Turkish Journal of Geriatrics 2015 , Vol 18 , Issue 1


Twenty first century has changed life in many aspects one of which is very linked to the technological improvements (1). Technology, if used in “good/intended” direction, is expected to help aged people to maximize their potential in life (2) and to maintain independency in their lives even they have chronic diseases (1). Aged people may need any type of external support in two basic situations including the need for continuation of successful and healthy aging as well as ill/sick/disabled elderly people's needs (1).

Successful aging has three dimensions including less frequency in disease and disabilities, sufficient capacity in cognitive and physical dimensions of health, and social activity participation (3). The independency and the social inclusion of the elderly people determine their quality of life very closely (4). Nevertheless, aged people frequently face with more than one disease concurrently and such conditions make the situation complex to achieve the goal of successful aging.

There are also inequalities between the countries in disease profiles of the aged population. Low and middle income old age people triplicate the number of years lost to premature death caused by heart diseases, stroke, and chronic lung diseases. Visual and hearing loss problems are also more frequent compared to the high income countries (5). Long term care need increases every day as the population is aging all around the world (6). Comorbidity is frequently associated with dying risk, lower functional status, lower quality of life and more frequent health service utilization (7). Almost 80% of the older people has at least one chronic condition whereas the percent decreases to 50 who have at least two chronic conditions (8). Another study highlights the multi-morbidity range in the elderly as 55 to 98%. Being women and belonging to low socio-economic status make the situation worse (9). The chronic conditions like cognitive impairment, falls, incontinence, vision or hearing impairment, low body mass index, dizziness increase the limitation of daily living (10).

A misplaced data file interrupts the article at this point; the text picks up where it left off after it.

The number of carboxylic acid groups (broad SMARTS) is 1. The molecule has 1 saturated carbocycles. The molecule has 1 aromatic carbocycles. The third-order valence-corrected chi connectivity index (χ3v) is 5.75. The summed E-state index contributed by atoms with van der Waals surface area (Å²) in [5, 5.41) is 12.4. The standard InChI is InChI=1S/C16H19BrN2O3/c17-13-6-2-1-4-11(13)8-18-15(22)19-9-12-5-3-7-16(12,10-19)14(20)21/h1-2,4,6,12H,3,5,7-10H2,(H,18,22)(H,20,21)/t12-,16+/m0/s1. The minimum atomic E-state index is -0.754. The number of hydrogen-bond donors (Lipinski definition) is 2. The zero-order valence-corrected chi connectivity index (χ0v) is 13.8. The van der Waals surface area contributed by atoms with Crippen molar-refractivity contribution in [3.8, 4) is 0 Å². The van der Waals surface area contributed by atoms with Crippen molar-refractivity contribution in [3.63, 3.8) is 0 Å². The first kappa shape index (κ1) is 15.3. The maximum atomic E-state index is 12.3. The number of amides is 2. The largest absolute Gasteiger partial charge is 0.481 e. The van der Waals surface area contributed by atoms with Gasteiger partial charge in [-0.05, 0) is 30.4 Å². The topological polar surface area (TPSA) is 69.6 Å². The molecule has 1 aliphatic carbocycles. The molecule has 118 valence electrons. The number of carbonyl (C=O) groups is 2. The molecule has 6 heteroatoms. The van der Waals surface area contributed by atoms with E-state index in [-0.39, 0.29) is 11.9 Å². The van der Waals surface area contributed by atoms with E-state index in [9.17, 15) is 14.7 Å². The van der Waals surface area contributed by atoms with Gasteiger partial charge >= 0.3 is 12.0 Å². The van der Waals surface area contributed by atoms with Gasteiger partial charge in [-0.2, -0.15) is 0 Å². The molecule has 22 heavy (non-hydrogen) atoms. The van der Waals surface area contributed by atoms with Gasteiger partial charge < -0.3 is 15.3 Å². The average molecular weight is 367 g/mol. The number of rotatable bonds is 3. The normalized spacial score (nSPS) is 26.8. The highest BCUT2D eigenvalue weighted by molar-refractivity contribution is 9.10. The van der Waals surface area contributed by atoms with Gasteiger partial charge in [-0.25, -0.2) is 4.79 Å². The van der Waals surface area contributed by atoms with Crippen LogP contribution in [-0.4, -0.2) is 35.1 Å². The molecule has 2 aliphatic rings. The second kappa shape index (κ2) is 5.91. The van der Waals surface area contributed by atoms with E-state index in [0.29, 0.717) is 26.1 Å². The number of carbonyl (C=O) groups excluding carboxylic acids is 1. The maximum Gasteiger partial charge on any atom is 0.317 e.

In such chronic conditions, medication optimizing, patient monitoring, postacute care transition are among prior aspects of technology use among elderly (11). There are many examples in different countries. For example, In New York City, a group of elderly people whose ages are between 64 and 94 use the interactive online games to dance. The program they use help them to monitor the benefits of activity, and to manage with their chronic conditions via a number of information like glucose level, blood pressure, etc (12).

Briefly, technology can be used in prior items for aged people written below:

1. Hearing aids
2. Visual aids
3. Bed-chair-sitting-standing-walking aids
4. Bathroom aids to prevent falls
5. Warning sensors for smoke, fire, etc especially in the kitchen
6. Early warning technological aids to remind aged people the hours of medication, etc.
7. Aids developed in emergency situations including disasters
8. Early warning technological aids linked to emergency departments in case of emergency situation occurred at home
9. Technology developed for clinical settings including internal, surgical medicine practices
10. Smartphone reminders used for aged people with memory difficulties (13)
11. Outside environmental arrangements for aged people

All types of recommendations/interventions using technology should be experimented via evidence based medicine principles before being available and eligible. Technology in any form should not be used as a threat to privacy (14). Furthermore, any condition(s) causing/ending with any ethical dilemmas should be avoided. Finally, health services which the aged people need should be accessible and covered by the social security systems. Therefore, strong regulations are required which the state bodies are expected to take the major roles.